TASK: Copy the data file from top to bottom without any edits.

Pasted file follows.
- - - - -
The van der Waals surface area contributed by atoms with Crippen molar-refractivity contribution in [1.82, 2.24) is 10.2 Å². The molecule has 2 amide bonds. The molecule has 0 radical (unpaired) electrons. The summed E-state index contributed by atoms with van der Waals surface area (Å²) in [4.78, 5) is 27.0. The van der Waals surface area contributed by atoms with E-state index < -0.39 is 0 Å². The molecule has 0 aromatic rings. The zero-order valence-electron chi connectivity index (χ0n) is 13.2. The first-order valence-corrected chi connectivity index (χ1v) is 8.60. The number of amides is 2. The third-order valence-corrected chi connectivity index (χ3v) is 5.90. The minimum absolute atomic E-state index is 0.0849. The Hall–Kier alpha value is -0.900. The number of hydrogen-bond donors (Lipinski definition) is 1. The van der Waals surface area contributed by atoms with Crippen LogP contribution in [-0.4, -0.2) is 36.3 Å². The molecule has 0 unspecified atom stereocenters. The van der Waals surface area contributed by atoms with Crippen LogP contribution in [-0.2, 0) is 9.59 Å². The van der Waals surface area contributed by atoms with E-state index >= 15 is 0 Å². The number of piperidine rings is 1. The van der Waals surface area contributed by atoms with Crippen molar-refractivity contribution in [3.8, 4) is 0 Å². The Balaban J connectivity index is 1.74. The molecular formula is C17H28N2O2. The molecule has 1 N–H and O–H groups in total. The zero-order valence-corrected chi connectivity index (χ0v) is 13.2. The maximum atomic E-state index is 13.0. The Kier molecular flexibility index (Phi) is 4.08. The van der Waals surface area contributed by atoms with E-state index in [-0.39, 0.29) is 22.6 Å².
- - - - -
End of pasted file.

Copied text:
The van der Waals surface area contributed by atoms with Crippen molar-refractivity contribution in [1.82, 2.24) is 10.2 Å². The molecule has 2 amide bonds. The molecule has 0 radical (unpaired) electrons. The summed E-state index contributed by atoms with van der Waals surface area (Å²) in [4.78, 5) is 27.0. The van der Waals surface area contributed by atoms with E-state index < -0.39 is 0 Å². The molecule has 0 aromatic rings. The zero-order valence-electron chi connectivity index (χ0n) is 13.2. The first-order valence-corrected chi connectivity index (χ1v) is 8.60. The number of amides is 2. The third-order valence-corrected chi connectivity index (χ3v) is 5.90. The minimum absolute atomic E-state index is 0.0849. The Hall–Kier alpha value is -0.900. The number of hydrogen-bond donors (Lipinski definition) is 1. The van der Waals surface area contributed by atoms with Crippen LogP contribution in [-0.4, -0.2) is 36.3 Å². The molecule has 0 unspecified atom stereocenters. The van der Waals surface area contributed by atoms with Crippen LogP contribution in [-0.2, 0) is 9.59 Å². The van der Waals surface area contributed by atoms with E-state index >= 15 is 0 Å². The number of piperidine rings is 1. The van der Waals surface area contributed by atoms with Crippen molar-refractivity contribution in [3.8, 4) is 0 Å². The Balaban J connectivity index is 1.74. The molecular formula is C17H28N2O2. The molecule has 1 N–H and O–H groups in total. The zero-order valence-corrected chi connectivity index (χ0v) is 13.2. The maximum atomic E-state index is 13.0. The Kier molecular flexibility index (Phi) is 4.08. The van der Waals surface area contributed by atoms with E-state index in [-0.39, 0.29) is 22.6 Å².